Ultimately, it is about what Singapore wants to be and what role it sees itself playing in the global economy. It requires a clearer vision of its identity and where it wants to go.

On the international front, the challenges facing a small country like Singapore have mounted. US-China relations have entered a new period of uncertainty with President-elect Donald Trump's victory. The demise of the Trans- Pacific Partnership, a free trade agreement that was supposed to anchor the US in the region, has raised fresh questions about American commitment.

All this is happening as China's growing strength shifts the balance of power in the Asia- Pacific. Already Asean countries have altered their positions as they adjust to the new power's growing influence. Singapore will find the changed geopolitical landscape a testing time for its political and diplomatic skills.

Is there no silver lining in the gathering of these darkening clouds?

I can think of one and it could be a godsend.

It has to do with how Singapore responds to the difficulties ahead. One reason why there is growing concern about its ability to overcome them is that the country itself is changing on many fronts.

An entire generation has grown up amid peace and plenty and take much of the progress for granted. Younger Singaporeans have had no experience of the early struggles and sacrifices their parents had to make to overcome the odds.

Would they have the mettle and wherewithal to succeed if the going gets tough? Are they hungry enough to put in the extra effort that is needed to make Singapore exceptional again?

The same question could be posed to the political leadership, especially the generation that is due to take over. The younger leaders too have had no experience with the early years of the country's struggle for independence or been tested fully on their ability to lead in testing times. Do they have the political skill and gumption to get Singapore out of trouble should the need arise and be able to inspire and mobilise the population?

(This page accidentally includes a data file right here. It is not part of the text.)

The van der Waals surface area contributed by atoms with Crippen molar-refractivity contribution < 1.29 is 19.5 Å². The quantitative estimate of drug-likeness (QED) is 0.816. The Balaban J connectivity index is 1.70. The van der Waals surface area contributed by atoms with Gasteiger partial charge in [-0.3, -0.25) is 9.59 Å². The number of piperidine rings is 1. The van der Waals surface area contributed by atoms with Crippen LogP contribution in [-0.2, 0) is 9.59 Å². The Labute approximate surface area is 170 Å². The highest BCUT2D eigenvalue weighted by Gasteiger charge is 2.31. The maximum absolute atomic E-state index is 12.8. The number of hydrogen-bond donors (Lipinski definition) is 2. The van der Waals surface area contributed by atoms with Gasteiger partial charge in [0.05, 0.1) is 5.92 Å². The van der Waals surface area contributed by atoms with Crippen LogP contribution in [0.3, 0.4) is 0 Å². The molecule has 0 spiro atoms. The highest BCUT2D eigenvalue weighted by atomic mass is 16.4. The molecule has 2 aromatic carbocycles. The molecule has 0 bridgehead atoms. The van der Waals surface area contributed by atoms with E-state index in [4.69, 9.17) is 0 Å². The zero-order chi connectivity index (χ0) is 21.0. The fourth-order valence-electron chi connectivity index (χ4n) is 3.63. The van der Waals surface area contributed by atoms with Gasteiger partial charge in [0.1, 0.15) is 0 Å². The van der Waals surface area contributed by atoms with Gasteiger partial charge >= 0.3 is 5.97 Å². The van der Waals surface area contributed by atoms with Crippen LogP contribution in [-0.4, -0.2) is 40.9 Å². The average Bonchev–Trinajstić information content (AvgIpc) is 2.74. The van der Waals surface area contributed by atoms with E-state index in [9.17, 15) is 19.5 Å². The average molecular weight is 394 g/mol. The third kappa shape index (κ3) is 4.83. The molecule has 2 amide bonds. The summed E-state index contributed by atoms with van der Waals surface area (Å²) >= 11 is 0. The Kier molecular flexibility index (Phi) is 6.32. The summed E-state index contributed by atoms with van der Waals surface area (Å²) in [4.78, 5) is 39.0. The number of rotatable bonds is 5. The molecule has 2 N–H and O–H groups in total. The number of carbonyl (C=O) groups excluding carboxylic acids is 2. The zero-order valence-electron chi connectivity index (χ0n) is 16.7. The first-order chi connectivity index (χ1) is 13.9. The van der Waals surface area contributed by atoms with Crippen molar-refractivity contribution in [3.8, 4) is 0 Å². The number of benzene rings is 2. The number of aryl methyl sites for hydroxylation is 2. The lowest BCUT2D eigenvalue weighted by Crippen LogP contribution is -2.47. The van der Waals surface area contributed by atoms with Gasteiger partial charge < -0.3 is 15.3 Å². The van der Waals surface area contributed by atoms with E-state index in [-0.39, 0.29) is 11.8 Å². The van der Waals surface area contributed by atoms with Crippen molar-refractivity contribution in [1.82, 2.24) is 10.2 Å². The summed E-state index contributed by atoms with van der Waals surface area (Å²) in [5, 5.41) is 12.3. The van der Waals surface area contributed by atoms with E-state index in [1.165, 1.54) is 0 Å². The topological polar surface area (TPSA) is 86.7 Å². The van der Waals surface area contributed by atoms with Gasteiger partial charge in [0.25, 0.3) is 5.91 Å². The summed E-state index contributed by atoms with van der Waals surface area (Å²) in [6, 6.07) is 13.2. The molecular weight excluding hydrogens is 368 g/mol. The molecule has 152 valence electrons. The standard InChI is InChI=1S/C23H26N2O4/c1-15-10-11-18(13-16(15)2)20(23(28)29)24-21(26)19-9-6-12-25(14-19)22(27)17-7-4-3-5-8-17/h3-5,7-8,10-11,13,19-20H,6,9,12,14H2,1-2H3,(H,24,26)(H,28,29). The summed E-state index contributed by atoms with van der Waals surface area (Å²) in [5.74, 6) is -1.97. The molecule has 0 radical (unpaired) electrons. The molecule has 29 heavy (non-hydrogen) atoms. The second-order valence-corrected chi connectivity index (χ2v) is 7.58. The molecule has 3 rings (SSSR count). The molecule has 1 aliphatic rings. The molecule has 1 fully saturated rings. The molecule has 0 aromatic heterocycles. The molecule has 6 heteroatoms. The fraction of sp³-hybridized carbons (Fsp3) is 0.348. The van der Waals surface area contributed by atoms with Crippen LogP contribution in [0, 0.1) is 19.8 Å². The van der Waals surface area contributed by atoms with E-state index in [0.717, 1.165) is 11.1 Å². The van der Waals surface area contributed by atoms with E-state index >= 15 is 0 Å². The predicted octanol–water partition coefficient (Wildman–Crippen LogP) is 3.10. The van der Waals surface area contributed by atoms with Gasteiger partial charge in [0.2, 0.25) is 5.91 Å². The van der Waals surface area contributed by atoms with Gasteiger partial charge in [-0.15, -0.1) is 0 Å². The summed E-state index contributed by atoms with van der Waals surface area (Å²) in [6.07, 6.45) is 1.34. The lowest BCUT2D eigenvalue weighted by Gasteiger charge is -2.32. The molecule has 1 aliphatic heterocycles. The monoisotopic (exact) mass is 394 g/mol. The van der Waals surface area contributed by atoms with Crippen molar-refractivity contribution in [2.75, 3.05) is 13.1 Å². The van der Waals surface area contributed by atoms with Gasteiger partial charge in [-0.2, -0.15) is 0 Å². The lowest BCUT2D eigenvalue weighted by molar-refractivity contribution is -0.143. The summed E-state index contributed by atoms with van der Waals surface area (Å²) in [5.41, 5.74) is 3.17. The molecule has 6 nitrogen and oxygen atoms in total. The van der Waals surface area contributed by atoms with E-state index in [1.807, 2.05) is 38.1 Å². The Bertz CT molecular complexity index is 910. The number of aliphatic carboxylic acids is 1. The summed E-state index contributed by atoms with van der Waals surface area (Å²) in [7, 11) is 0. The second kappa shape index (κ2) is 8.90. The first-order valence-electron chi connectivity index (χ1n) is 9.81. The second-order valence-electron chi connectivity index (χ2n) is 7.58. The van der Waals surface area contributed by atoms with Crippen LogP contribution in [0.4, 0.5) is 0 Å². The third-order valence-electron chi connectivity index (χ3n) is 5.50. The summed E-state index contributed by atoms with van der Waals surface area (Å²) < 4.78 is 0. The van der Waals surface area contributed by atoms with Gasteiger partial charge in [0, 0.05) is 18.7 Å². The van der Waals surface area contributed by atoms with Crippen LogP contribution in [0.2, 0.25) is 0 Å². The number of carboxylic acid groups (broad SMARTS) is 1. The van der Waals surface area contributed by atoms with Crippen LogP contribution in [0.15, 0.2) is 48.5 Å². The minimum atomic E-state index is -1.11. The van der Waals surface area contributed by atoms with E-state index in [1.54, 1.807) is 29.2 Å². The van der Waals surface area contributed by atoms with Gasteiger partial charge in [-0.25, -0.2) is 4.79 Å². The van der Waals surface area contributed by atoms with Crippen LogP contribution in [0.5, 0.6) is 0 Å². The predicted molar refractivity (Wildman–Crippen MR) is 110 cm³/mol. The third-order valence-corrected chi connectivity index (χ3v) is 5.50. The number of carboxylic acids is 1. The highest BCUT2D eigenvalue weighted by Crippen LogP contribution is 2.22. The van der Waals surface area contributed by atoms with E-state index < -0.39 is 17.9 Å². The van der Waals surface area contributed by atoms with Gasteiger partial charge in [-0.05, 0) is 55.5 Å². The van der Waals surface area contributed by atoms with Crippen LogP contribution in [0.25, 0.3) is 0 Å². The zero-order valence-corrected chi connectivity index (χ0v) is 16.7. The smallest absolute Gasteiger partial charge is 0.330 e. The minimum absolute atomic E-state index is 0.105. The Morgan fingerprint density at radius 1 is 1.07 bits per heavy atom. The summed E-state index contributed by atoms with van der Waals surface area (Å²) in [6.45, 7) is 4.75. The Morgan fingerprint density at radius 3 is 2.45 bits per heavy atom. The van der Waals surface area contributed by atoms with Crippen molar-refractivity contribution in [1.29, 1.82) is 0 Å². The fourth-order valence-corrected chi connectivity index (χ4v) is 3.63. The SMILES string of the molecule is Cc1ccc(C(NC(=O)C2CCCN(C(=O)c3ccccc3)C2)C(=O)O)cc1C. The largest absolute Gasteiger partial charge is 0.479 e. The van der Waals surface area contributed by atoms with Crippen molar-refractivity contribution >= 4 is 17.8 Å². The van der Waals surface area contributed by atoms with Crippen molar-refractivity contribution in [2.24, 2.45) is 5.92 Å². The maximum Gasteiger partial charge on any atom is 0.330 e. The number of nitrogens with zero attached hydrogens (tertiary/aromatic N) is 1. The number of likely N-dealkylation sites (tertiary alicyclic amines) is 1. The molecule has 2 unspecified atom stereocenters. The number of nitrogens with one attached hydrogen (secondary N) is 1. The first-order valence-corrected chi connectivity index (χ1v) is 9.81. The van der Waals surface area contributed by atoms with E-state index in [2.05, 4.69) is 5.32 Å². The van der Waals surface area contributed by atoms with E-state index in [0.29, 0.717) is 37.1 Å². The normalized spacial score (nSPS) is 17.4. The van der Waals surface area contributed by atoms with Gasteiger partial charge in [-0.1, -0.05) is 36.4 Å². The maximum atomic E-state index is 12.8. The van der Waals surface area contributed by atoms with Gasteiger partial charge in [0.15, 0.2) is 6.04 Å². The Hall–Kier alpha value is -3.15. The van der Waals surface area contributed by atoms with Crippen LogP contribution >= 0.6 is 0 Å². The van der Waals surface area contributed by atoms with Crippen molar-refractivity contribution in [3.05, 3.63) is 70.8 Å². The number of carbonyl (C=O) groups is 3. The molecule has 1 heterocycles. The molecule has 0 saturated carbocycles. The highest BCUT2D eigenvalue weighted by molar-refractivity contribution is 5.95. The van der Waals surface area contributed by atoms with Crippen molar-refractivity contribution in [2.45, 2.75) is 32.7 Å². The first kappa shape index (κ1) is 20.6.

There are no easy answers to these questions, no way of knowing how it might turn out.

Enter the challenges ahead that threaten to darken the Singapore sky.

How Singapore responds, both leaders and the people, will provide part of the answer. It is said that countries which have had to overcome severe shocks from time to time develop the instincts to survive, out of which emerge a stronger sense of community. The Japanese are known for their resilience, having to cope with regular natural disasters, the Jews built theirs from living among hostile neighbours, the northern Europeans from their harsh climate.

Singapore? If you were critical, you might say the instincts that have developed over the last few decades were flabby ones, shaped by years of stability and abundance and from having an overly-protective government which took care of most things.

A period of severe challenges, hardship even, and uncertainty about the future might be just what is needed to change mindsets and attitudes and develop stronger survival skills.

It would be a good test for the leadership and an opportunity to develop their thinking about what Singapore is, and where it wants to go, and to share them with the people.

If successfully done, it will deepen their relationship with Singaporeans. In turn, the people will get to know their leaders better. But they should be encouraged too to contribute their ideas and to play a part in the search for answers. It shouldn't be a top-down effort - that would be a wasted opportunity.

But for the experience to yield real lasting effects, to alter the DNA in a significant way, the period will have to be long and testing enough. As the saying goes, no pain, no gain.

Will Singapore become stronger as a result, or weaker, unable to cope with the pressure?

I know you shouldn't wish for a crisis. But if it has to happen, you have to make the most of it.

Happy New Year.

The writer is also a Senior Fellow at the S. Rajaratnam School of International Studies, Nanyang Technological University